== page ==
Award-Winning Science Writer Gary Taubes to Discuss Book at The Wistar Institute: Good Calories, Bad Calories Challenges Conventional Wisdom on Diet

Award-Winning Science Writer Gary Taubes to Discuss Book at The Wistar Institute: Good Calories, Bad Calories Challenges Conventional Wisdom on Diet

May 7, 2008

(PHILADELPHIA — May 8,2008)—Award-winning science journalist Gary Taubes will discuss his book, Good Calories, Bad Calories: Challenging the Conventional Wisdom on Diet, Weight Control, and Disease, at 7 p.m. Tuesday, May 13, at The Wistar Institute.

Taubes challenges the widely held belief that a low-fat diet is the best approach to losing weight and avoiding disease. Instead, he advocates carbohydrate restriction, arguing that the key to good health is the kind of calories we take in, not the number.

The book is a compilation of seven years of research, including interviews with more than 600 doctors, researchers, and administrators, seeking to answer the question, what is a healthy diet? Specifically, Good Calories, Bad Calories, examines the relationship between diet and medical problems such as obesity, heart disease, diabetes, cancer, and high blood pressure.

With references to numerous clinical studies, Taubes argues that there is no compelling scientific evidence demonstrating that saturated fat and cholesterol cause heart disease. Further, he maintains that the only healthy way to lose weight is to eat fewer carbohydrates – particularly refined carbohydrates such as flour, sugar, and rice.

Taubes was inspired to write the book after publishing an article in the New York Times magazine in 2002, titled “What if It’s All Been a Big Fat Lie?” The article questions why Americans are so overweight, and why extra weight is so difficult to lose. He proposed that the “healthy” diet Americans are taught to follow is not based on scientific evidence. The article is available online at the New York Times Web site.

Taubes is the only three-time winner of the Science in Society Award from the National Association of Science Writers. He has spent the past 15 years writing about public health, nutrition, and diet. He was awarded an MIT Knight Science Journalism Fellowship from 1996 to 1997. Taubes earned a master’s degree in journalism at Columbia University and a master’s degree in aerospace engineering at Stanford University and studied applied physics at Harvard.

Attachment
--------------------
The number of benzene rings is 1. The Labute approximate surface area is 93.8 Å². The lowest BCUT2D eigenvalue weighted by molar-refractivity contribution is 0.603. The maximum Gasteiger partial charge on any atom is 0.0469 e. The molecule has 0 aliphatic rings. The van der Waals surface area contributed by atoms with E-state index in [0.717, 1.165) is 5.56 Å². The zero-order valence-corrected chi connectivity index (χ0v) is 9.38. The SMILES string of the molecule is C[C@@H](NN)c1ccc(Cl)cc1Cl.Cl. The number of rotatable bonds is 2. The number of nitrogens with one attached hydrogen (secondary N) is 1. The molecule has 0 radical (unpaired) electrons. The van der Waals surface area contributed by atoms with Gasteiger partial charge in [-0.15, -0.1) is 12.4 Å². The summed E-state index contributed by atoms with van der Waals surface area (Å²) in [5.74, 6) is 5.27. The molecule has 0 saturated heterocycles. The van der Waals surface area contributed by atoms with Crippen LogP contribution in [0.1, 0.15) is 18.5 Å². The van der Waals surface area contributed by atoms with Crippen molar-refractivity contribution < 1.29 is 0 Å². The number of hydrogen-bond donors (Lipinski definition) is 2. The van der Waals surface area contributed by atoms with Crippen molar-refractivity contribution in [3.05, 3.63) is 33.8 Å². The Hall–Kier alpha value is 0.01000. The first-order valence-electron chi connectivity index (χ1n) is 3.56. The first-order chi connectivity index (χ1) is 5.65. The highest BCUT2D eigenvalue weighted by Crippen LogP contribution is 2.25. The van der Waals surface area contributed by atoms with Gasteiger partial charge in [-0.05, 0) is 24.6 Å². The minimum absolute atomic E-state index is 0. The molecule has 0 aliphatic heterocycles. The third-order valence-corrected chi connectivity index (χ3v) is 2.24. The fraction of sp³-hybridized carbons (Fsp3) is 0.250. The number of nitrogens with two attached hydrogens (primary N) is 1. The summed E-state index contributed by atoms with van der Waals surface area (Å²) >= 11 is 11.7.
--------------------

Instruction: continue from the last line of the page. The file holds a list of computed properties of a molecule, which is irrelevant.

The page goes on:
Taubes is a correspondent for Science magazine. He has also written articles for Discover, New Scientist, and The New York Times magazine. Taubes’ previous books include Nobel Dreams (1987) and Bad Science: the Short Life and Weird Times of Cold Fusion (1993). Taubes lives in New York City.

The Joseph Fox Bookshop, an independent bookstore located at 1724 Sansom Street in Philadelphia, will provide books for sale at the Wistar event. Good Calories, Bad Calories was published by Alfred A. Knopf, a division of Random House, Inc., in September 2007.

The Wistar Author Series features general-interest books about science and medicine. The program is part of Wistar’s public outreach efforts, which aim to introduce the Institute and its research mission to a wider audience.

The Wistar Institute is an international leader in biomedical research with special expertise in cancer research and vaccine development. Founded in 1892 as the first independent nonprofit biomedical research institute in the country, Wistar has long held the prestigious Cancer Center designation from the National Cancer Institute. The Institute works actively to transfer its inventions to the commercial sector to ensure that research advances move from the laboratory to the clinic as quickly as possible. The Wistar Institute: Today’s Discoveries – Tomorrow’s Cures. On the web at www.wistar.org.

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